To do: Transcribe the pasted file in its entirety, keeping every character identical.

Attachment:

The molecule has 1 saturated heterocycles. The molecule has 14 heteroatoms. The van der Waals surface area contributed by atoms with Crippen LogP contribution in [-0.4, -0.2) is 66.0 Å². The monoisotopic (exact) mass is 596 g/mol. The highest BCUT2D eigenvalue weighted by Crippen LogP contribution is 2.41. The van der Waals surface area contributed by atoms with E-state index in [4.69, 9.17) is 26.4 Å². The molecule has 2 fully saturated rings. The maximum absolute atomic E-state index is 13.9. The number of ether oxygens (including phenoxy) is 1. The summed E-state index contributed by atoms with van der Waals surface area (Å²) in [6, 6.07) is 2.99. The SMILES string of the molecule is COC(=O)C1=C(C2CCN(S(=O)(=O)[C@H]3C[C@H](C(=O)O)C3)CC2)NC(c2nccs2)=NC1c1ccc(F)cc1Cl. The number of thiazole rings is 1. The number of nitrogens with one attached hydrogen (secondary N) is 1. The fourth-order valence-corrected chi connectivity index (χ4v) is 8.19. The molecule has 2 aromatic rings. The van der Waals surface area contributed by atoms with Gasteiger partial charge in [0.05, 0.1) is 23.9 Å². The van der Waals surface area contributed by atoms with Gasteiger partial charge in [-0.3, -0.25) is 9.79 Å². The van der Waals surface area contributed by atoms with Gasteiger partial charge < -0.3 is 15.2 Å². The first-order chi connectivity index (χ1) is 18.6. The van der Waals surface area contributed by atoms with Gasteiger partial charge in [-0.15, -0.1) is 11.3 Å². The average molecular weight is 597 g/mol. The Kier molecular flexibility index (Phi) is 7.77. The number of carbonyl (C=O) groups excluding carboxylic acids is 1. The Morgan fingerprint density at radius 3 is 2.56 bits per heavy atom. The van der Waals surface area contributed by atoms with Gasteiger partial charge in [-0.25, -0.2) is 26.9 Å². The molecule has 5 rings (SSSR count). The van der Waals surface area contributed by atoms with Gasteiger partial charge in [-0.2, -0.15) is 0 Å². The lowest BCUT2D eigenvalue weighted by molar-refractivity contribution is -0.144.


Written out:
The molecule has 1 saturated heterocycles. The molecule has 14 heteroatoms. The van der Waals surface area contributed by atoms with Crippen LogP contribution in [-0.4, -0.2) is 66.0 Å². The monoisotopic (exact) mass is 596 g/mol. The highest BCUT2D eigenvalue weighted by Crippen LogP contribution is 2.41. The van der Waals surface area contributed by atoms with E-state index in [4.69, 9.17) is 26.4 Å². The molecule has 2 fully saturated rings. The maximum absolute atomic E-state index is 13.9. The number of ether oxygens (including phenoxy) is 1. The summed E-state index contributed by atoms with van der Waals surface area (Å²) in [6, 6.07) is 2.99. The SMILES string of the molecule is COC(=O)C1=C(C2CCN(S(=O)(=O)[C@H]3C[C@H](C(=O)O)C3)CC2)NC(c2nccs2)=NC1c1ccc(F)cc1Cl. The number of thiazole rings is 1. The number of nitrogens with one attached hydrogen (secondary N) is 1. The fourth-order valence-corrected chi connectivity index (χ4v) is 8.19. The molecule has 2 aromatic rings. The van der Waals surface area contributed by atoms with Gasteiger partial charge in [0.05, 0.1) is 23.9 Å². The van der Waals surface area contributed by atoms with Gasteiger partial charge in [-0.3, -0.25) is 9.79 Å². The van der Waals surface area contributed by atoms with Gasteiger partial charge < -0.3 is 15.2 Å². The first-order chi connectivity index (χ1) is 18.6. The van der Waals surface area contributed by atoms with Gasteiger partial charge in [-0.15, -0.1) is 11.3 Å². The average molecular weight is 597 g/mol. The Kier molecular flexibility index (Phi) is 7.77. The number of carbonyl (C=O) groups excluding carboxylic acids is 1. The Morgan fingerprint density at radius 3 is 2.56 bits per heavy atom. The van der Waals surface area contributed by atoms with Gasteiger partial charge in [-0.25, -0.2) is 26.9 Å². The molecule has 5 rings (SSSR count). The van der Waals surface area contributed by atoms with Gasteiger partial charge in [-0.2, -0.15) is 0 Å². The lowest BCUT2D eigenvalue weighted by molar-refractivity contribution is -0.144.